Livestock products materials or substance produced by domestic animals such as cattle, buffalo, goat or sheep for farm or homestead use or for sell to get economic benefit. Most important products of livestock origin are milk, meat and eggs. These products are essentially required for human nutrition. The production of milk, meat and eggs was 2.28 million metric tons, 1.04 million metric tons and 5363 million, respectively, in 2006-07.
The cattle population has registered an annual compound growth rate of 1.38% between 1984 and 1996. Low birth rate, high mortality due to diseases, frequent natural hazards, slaughtering of young cattle during religious festivals, and unplanned slaughtering of cattle for meat throughout the year, are some of the main factors responsible for slow growth of the livestock population in Bangladesh.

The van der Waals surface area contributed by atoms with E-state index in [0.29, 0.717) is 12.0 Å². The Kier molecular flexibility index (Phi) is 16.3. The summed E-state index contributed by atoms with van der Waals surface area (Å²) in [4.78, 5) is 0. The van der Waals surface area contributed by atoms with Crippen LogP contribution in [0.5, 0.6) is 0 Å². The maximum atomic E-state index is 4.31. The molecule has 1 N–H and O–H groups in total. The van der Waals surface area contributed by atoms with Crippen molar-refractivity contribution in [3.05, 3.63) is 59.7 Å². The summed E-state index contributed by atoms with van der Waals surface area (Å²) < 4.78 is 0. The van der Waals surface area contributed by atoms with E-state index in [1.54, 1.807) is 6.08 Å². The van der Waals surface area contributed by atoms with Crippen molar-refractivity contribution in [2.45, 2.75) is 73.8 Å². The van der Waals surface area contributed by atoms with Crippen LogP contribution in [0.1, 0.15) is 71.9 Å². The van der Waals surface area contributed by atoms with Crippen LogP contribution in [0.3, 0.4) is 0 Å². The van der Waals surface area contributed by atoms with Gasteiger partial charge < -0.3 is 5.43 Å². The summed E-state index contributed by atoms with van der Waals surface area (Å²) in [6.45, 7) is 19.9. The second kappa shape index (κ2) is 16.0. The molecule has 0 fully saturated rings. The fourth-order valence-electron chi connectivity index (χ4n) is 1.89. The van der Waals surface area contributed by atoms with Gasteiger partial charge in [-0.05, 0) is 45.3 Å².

Cattle and buffaloes provide the necessary draft power for ploughing, road and farm transport, threshing, and crushing of sugarcane and oil seeds. There is an acute shortage of animal power for tillage operation. The average body weight and power output of cattle in Bangladesh is very low compared to many other countries of the world. Poor genetic quality of the species of livestock is the main cause of acute shortage of milk, meat and eggs. A local cow produces only about 221 kg milk per year against 4920 kg in Denmark and 5,377 kg in USA. The average meat production of indigenous cattle is about 50 kg against 224 kg in Denmark and 271 kg in USA. A native hen lays about 40-50 eggs per year as against 250-300 eggs laid by a hen of exotic breed. However, the aspect of meat production per goat in Bangladesh compares well with that of goats in other countries. The world average of meat production per goat is 11 kg while that in Bangladesh is about 10 kg.